Tactical Overview: Burnley 2-1 Tottenham Hotspur

Tottenham Hotspur Stadium
Dom Le Roy

Tottenham’s title race takes a real hit after losing 2-1 away to Burnley, such a difficult defeat. Let’s dive in to review the tactics and players after such a defeat.

Tactical points of interest


Burnley are back in form again, they haven’t lost a game in the past seven – a real turnaround in comparison to their form all season until the new year. They seemed to come into this game with their typical game plan – sit off, and make life difficult for their opponents. But something was different about them, they wanted to keep us in our own-half, they had a real go at pressing us, and it definitely made life difficult for our back three – with Foyth constantly being haggled by the Burnley striking force, routinely resulting in him losing possession.

Spurs news:

But there was some serious developments in the Spurs camp – Harry Kane is back, weeks earlier than expected. Rose is back in the starting line-up after being placed on the bench during the game against Dortmund.


We stayed with a back three, this is to counter Burnley’s aggressive front partnership. They really look to get tight to the centerbacks, so the decision to play three creative defenders in Foyth, Alderweireld and Vertonghen was to allow us to play past their front line of play by having a numerical and creative advantage in our first line of play.

We also saw my favourite partnership, Aurier and Sissoko. The two have a great understanding for one-another, and Sissoko’s role in the team is to cover the advancing right wing-back, as we prefer to attack down that side. Aurier’s crossing has improved hugely, and he certainly impressed again Dortmund in our win of the season – so it makes sense why he’s started over the out of form Kieran Trippier.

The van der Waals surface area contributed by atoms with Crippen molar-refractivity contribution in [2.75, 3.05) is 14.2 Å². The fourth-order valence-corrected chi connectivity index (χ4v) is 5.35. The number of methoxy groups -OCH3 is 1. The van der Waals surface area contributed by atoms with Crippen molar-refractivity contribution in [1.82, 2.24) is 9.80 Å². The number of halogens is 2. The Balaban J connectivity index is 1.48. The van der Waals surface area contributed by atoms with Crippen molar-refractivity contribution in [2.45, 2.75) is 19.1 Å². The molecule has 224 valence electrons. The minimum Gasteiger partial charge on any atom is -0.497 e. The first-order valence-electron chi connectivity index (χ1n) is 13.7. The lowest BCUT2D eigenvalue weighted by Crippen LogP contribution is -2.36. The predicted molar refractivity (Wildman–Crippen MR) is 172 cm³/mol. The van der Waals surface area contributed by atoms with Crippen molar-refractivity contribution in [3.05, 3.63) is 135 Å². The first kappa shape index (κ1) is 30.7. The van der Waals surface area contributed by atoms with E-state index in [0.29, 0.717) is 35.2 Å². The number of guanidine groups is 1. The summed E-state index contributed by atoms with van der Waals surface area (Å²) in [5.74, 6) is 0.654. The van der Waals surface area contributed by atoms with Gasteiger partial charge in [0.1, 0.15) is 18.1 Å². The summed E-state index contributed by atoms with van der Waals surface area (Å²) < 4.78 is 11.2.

Danny Rose has never really hit the form he’s achieved during the last season at the lane, his confidence and fitness overall has held him back. Something we all wish him the best in recovering from his difficulties as of late.


Winks and Sissoko started, with Eric Dier left in the capital due to an illness. Winks played his normal role, providing creativity and energy in our transition from defence to attack.

Sissoko had the role of providing box-to-box energy whilst covering for the ever attacking Aurier, something he has made his own in the past season. You’d have never thought that they were the same player, amazing what confidence can do to you.

Winks had a fairly quiet game, he was often guilty of overplaying – because of this, Pochettino moved Eriksen to his role after he made the decision to swap Winks for Llorente and with Foyth coming off for Erik Lamela, we moved to a 4-2-3-1 with Kane in behind the striker. With Son on the left-wing, and Lamela is his favoured right-wing role.


In the 62nd minute, Winks left the field for Fernando Llorente. As mentioned above, Kane dropped in behind Llorente,offering him the freedom to receive and attack the ball in deeper pockets of space, something he excels in doing.

Llorente was fairly quiet, he didn’t have much impact on the game. Though, the decision to move Kane to a deeper role was intelligent, as it allowed Kane to get involved in the build up of the play and to often go unmarked, as seen with his goal.

Eriksen had a fairly quiet game, whilst not being directly marked, the compact shape of Burnley rendered Son’s movement fairly useless. In the 88th-minute due to this fact, Pochettino opted to bring on Lucas for Son, to add a different style of direct threat.

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